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Behind Mukul Rohatgi Turning Down AG's Job, an Unusual Law Ministry 'Circular'?

Attempts by the Union law ministry to curtail his powers – and place them with the Solicitor General – even before Rohatgi had started his stint are understood to have led to his decision to say no.

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New Delhi: There were red faces in the government on Sunday, September 25, when senior advocate Mukul Rohtagi turned down the post of Attorney General for India, an offer he is understood to have accepted just days earlier.

While Rohatgi did not explain why he acted on second thoughts, insiders say he was uncomfortable with attempts at hemming him in even before he had started out. An instance of this was an unusual law ministry circular that laid down the division of work between the AG and his number two.

On September 13, the day Mukul Rohatgi accepted the government’s offer of to take up the post of AG, the Department of Legal Affairs under the Union law ministry that deals with appointments of law officers, issued an Office Memorandum.

It said:

“In respect of cases before the Supreme Court, the list of cases on a daily basis will first be placed before the learned Attorney General of India for the purpose of his selecting the matters in which he considers his appearance to be necessary. The list will thereafter be placed before the learned Solicitor General of India.”

The AG is the country’s topmost law officer and his second in command is the Solicitor General.

What was unsaid in the circular is that it would be the SG who would then be marking cases to other law officers including Additional Solicitor Generals – and not the AG. SG Tushar Mehta has been the government’s crisis manager in the courts and has been virtually running the show with K.K. Venugopal taking a back seat as AG. 

Sources said while it has always been clear how work allotment is done, this is the first time that such an Office Memorandum was issued. This appeared to be the one red flag that led to Rohatgi’s second thoughts about the top job. It was he who should be deciding case allocation, it was felt. 

“Rohtagi is a hands-on man for whom his freedom is of prime importance. And he had been asked directly by the Prime Minister’s Office to take the post. He had, while discussing the brief, given the government a charter saying that he wanted a free hand and the same control that he had as Attorney General the last time, from 2014 to 2017,” said a top Supreme Court lawyer.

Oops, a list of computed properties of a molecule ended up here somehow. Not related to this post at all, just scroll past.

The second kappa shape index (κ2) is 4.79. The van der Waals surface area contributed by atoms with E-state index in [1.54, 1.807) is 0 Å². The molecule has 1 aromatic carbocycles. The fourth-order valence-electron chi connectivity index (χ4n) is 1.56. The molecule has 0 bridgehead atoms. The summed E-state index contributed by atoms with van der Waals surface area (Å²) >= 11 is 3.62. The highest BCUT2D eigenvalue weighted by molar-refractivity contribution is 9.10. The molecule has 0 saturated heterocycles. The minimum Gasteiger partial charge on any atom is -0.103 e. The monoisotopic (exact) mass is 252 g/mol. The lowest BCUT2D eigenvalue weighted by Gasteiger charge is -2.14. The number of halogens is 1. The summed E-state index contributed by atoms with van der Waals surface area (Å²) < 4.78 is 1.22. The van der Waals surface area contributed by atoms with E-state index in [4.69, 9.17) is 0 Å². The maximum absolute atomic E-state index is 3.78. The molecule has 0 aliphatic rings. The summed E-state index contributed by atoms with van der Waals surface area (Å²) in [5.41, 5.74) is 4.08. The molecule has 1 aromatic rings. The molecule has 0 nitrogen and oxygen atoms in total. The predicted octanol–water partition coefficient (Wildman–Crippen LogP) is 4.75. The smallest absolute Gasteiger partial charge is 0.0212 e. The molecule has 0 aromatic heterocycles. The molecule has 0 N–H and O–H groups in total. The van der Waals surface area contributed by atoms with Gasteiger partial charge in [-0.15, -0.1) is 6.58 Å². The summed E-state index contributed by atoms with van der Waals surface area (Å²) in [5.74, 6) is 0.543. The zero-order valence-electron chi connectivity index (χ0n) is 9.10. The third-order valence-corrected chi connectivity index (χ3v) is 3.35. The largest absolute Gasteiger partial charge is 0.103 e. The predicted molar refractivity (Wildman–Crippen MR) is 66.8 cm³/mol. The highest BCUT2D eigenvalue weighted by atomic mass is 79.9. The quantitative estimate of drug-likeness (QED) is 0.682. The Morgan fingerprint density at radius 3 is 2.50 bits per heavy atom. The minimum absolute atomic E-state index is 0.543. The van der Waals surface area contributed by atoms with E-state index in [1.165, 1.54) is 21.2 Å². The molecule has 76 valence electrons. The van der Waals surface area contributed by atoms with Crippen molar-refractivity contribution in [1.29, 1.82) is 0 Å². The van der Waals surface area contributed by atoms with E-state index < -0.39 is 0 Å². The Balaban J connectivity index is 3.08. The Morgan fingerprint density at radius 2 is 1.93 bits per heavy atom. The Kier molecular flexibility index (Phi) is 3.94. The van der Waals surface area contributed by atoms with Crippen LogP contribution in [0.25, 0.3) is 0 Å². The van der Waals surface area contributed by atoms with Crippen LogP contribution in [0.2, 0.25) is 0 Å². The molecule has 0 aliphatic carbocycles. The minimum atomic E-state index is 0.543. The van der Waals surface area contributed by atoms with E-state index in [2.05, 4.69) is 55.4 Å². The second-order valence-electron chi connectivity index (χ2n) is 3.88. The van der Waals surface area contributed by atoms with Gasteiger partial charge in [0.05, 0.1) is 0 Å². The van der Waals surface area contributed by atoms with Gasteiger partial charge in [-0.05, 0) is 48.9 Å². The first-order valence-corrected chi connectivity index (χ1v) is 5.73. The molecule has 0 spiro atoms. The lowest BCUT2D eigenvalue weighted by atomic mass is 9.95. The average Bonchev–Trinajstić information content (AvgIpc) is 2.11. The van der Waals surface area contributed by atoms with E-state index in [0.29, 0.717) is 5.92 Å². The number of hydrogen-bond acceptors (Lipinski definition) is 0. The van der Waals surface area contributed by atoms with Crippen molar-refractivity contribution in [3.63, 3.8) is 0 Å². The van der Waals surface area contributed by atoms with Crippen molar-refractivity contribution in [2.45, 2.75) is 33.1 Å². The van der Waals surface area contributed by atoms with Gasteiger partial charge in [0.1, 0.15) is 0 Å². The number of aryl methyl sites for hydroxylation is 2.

The Wire reached out to Rohatgi, who said he would not like to comment. 

Sources say Rohatgi was the choice of Prime Minister Narendra Modi, who also wanted to rein in Tushar Mehta who, Modi felt, was becoming too powerful. Mehta is considered to be close to Union home minister Amit Shah. 

A government source said, “The Office Memorandum was issued to balance the situation because until now, Tushar Mehta had been in charge. With a new hands-on AG, the government did not want to annoy the SG.”

Also read: Here’s Why the Attorney General’s Post Is Significant

Doubts had indeed been raised in government circles as well as to whether Rohatgi, considered a free bird and certainly no pushover, would be as amenable to the government’s wishes as Tushar Mehta was.

The government is already wary of the next Chief Justice, D.Y. Chandrachud, especially in the run up to 2024 Lok Sabha elections. Considering that the next CJI could make things uncomfortable for the government, the latter is understood to have wanted a top law officer who is completely on its side. Besides, the government isn’t quite sure about the equation between Rohatgi and Justice Chandrachud. 

As AG the first time around, Rohatgi had had then law minister and his old friend Arun Jaitely as boss. While the two got on famously, the situation started changing when Jaitely moved out to the Union finance ministry and Ravi Shankar Prasad became law minister. Rohatgi and his number two, Ranjit Kumar, quit abruptly in 2017.

The next year, ASG Maninder Singh (also known to be close to the Jaitely camp) and P.S. Narasimha (now a Supreme Court judge), also quit, paving the way for K.K. Venugopal and Tushar Mehta to take up the posts of AG and SG respectively. Mehta was a relatively junior lawyer compared to the ASGs. 

Senior Advocate Sukumar Patjoshi says, “Rohtagi commands a presence and respect from both the bar and the bench which is unparalleled. I wish he had accepted the position because he would have been the right AG for the country. Tushar Mehta on the other hand has been by far one of the most successful SGs. Together they would have made a great team.”

Sources also say the government isn’t keen on appointing Tushar Mehta as AG as he is useful in his present position. Mehta at present calls the shots and can argue a case in any court at any level while the AG, being a constitutional authority, is constrained by his position as well as also bogged down by policy and procedures. 

K.K. Venugopal retires on September 30. It is unlikely that the top constitutional post can be kept vacant. But till a successor is found, the SG will be the de facto AG.